Unlike the game of Monopoly, when you have been charged with a serious crime in real life there is no "Get Out of Jail Free" card. In most cases, however, it is possible to get out of jail either through the pre-trial release program or by posting a bond. The exceptions are cases involving capital murder, the federal crime of treason, a probation violation, or when there is a serious risk of flight or a threat to others.
Moreover, when bond is required the amount must be reasonable. As the Eighth Amendment to the U.S. Constitution states "Excessive bail shall not be required..."
But it often happens that the initial bond amount exceeds the ready cash of the defendant or defendant's family. To get released from jail, the defendant must then either go to a bail bondsman or try to get the bond reduced. The services of bail bondsmen don't come cheap: Typically they charge 10% of the bond amount plus fees, and these are non-refundable. If your loved one is in jail, it may make more sense to try to get the bond amount reduced.
Bail bond reduction and source hearings
An attorney can file a request for bond reduction hearing. At this hearing, the court will look at several factors, including:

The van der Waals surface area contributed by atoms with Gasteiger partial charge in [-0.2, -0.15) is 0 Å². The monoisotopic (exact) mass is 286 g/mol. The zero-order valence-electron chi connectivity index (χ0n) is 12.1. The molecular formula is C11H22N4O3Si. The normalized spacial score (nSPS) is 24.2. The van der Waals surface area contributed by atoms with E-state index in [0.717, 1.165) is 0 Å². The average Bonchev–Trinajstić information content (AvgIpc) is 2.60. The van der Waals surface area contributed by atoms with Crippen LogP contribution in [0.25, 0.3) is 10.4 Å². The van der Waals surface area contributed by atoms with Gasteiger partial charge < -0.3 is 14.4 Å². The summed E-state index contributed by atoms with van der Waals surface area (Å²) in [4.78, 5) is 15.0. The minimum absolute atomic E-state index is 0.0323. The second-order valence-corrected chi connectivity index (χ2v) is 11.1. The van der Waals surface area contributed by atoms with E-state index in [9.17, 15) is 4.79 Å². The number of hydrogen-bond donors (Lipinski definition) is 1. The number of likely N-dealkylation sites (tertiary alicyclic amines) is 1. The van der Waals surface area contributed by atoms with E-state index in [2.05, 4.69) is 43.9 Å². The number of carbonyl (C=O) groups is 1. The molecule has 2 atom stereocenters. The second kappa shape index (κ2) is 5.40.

Risk of flight - The judge will try to assess the likelihood of flight by looking at the defendant's prior history of appearing or failing to appear in court. He or she will also look at the defendant's ties to the community, and that is where an experienced attorney can really help.
Risk to others - The judge will examine any threats made to individuals or the community at large.
When the bond amount is $75,000 or more, there is one more complicating factor - the source of the funds. You must show documentation to the court showing that the funds to be used for the bond were lawfully acquired. Here too, an attorney can prove invaluable.
Getting out of jail obviously has many benefits. The defendant can resume a normal life, attend to his or her personal and financial affairs, and better contribute to the defense effort. If you have specific questions about bail bonds, consult with an experienced criminal defense attorney.